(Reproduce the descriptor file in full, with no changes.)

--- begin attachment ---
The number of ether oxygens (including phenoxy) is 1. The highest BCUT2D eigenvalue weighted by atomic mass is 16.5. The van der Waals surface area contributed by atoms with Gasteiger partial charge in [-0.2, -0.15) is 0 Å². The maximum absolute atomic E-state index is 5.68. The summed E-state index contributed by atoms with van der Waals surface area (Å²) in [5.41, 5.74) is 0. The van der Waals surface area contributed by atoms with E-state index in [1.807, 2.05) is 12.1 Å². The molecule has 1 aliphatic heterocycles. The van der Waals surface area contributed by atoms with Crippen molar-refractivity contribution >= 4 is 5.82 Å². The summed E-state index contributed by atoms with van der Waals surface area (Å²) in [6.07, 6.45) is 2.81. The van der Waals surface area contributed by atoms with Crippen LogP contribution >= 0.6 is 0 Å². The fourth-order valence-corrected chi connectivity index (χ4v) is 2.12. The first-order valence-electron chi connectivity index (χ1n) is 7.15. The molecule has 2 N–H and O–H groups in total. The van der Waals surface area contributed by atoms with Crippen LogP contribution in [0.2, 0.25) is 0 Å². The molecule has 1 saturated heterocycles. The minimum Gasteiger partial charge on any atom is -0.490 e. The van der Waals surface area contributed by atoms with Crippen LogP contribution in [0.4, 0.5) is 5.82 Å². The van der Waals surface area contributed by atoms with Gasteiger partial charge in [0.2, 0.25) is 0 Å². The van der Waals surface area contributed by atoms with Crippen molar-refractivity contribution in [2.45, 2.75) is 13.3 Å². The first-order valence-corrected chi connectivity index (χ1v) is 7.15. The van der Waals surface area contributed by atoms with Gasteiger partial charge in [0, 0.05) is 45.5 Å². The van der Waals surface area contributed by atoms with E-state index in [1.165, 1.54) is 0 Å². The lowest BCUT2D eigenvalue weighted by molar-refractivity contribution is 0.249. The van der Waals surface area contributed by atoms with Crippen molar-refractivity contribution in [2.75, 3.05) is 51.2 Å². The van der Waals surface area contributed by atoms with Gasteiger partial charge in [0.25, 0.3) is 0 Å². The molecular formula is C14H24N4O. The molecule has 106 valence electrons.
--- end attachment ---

The number of ether oxygens (including phenoxy) is 1. The highest BCUT2D eigenvalue weighted by atomic mass is 16.5. The van der Waals surface area contributed by atoms with Gasteiger partial charge in [-0.2, -0.15) is 0 Å². The maximum absolute atomic E-state index is 5.68. The summed E-state index contributed by atoms with van der Waals surface area (Å²) in [5.41, 5.74) is 0. The van der Waals surface area contributed by atoms with E-state index in [1.807, 2.05) is 12.1 Å². The molecule has 1 aliphatic heterocycles. The van der Waals surface area contributed by atoms with Crippen molar-refractivity contribution >= 4 is 5.82 Å². The summed E-state index contributed by atoms with van der Waals surface area (Å²) in [6.07, 6.45) is 2.81. The van der Waals surface area contributed by atoms with Crippen LogP contribution >= 0.6 is 0 Å². The fourth-order valence-corrected chi connectivity index (χ4v) is 2.12. The first-order valence-electron chi connectivity index (χ1n) is 7.15. The molecule has 2 N–H and O–H groups in total. The van der Waals surface area contributed by atoms with Crippen LogP contribution in [0.2, 0.25) is 0 Å². The molecule has 1 saturated heterocycles. The minimum Gasteiger partial charge on any atom is -0.490 e. The van der Waals surface area contributed by atoms with Crippen LogP contribution in [0.4, 0.5) is 5.82 Å². The van der Waals surface area contributed by atoms with Gasteiger partial charge in [0.2, 0.25) is 0 Å². The van der Waals surface area contributed by atoms with Crippen molar-refractivity contribution in [2.45, 2.75) is 13.3 Å². The first-order valence-corrected chi connectivity index (χ1v) is 7.15. The van der Waals surface area contributed by atoms with Gasteiger partial charge in [0, 0.05) is 45.5 Å². The van der Waals surface area contributed by atoms with E-state index in [1.165, 1.54) is 0 Å². The lowest BCUT2D eigenvalue weighted by molar-refractivity contribution is 0.249. The van der Waals surface area contributed by atoms with Crippen molar-refractivity contribution in [2.75, 3.05) is 51.2 Å². The van der Waals surface area contributed by atoms with Gasteiger partial charge in [0.25, 0.3) is 0 Å². The molecular formula is C14H24N4O. The molecule has 106 valence electrons.